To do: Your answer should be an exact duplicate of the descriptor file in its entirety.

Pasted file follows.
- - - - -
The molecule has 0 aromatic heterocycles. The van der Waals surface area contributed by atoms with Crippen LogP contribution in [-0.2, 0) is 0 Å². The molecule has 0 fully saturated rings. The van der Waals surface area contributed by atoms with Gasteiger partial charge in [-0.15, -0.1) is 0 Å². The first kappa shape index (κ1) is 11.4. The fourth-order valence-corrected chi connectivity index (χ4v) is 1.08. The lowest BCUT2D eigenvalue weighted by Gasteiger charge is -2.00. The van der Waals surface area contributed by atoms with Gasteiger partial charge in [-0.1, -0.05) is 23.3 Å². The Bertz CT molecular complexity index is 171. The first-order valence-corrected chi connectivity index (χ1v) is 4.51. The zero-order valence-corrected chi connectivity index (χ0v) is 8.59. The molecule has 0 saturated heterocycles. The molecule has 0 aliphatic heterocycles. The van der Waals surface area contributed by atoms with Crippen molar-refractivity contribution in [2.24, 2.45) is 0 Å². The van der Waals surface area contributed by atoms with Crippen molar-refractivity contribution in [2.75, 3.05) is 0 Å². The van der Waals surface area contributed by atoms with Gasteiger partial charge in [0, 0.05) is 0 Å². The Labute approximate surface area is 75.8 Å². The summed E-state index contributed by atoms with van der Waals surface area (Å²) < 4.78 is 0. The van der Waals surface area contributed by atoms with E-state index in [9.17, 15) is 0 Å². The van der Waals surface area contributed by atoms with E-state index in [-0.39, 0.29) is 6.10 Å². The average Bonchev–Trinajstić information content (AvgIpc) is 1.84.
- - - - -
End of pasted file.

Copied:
The molecule has 0 aromatic heterocycles. The van der Waals surface area contributed by atoms with Crippen LogP contribution in [-0.2, 0) is 0 Å². The molecule has 0 fully saturated rings. The van der Waals surface area contributed by atoms with Gasteiger partial charge in [-0.15, -0.1) is 0 Å². The first kappa shape index (κ1) is 11.4. The fourth-order valence-corrected chi connectivity index (χ4v) is 1.08. The lowest BCUT2D eigenvalue weighted by Gasteiger charge is -2.00. The van der Waals surface area contributed by atoms with Gasteiger partial charge in [-0.1, -0.05) is 23.3 Å². The Bertz CT molecular complexity index is 171. The first-order valence-corrected chi connectivity index (χ1v) is 4.51. The zero-order valence-corrected chi connectivity index (χ0v) is 8.59. The molecule has 0 saturated heterocycles. The molecule has 0 aliphatic heterocycles. The van der Waals surface area contributed by atoms with Crippen molar-refractivity contribution in [2.24, 2.45) is 0 Å². The van der Waals surface area contributed by atoms with Crippen molar-refractivity contribution in [2.75, 3.05) is 0 Å². The van der Waals surface area contributed by atoms with Gasteiger partial charge in [0, 0.05) is 0 Å². The Labute approximate surface area is 75.8 Å². The summed E-state index contributed by atoms with van der Waals surface area (Å²) < 4.78 is 0. The van der Waals surface area contributed by atoms with E-state index in [9.17, 15) is 0 Å². The van der Waals surface area contributed by atoms with E-state index in [-0.39, 0.29) is 6.10 Å². The average Bonchev–Trinajstić information content (AvgIpc) is 1.84.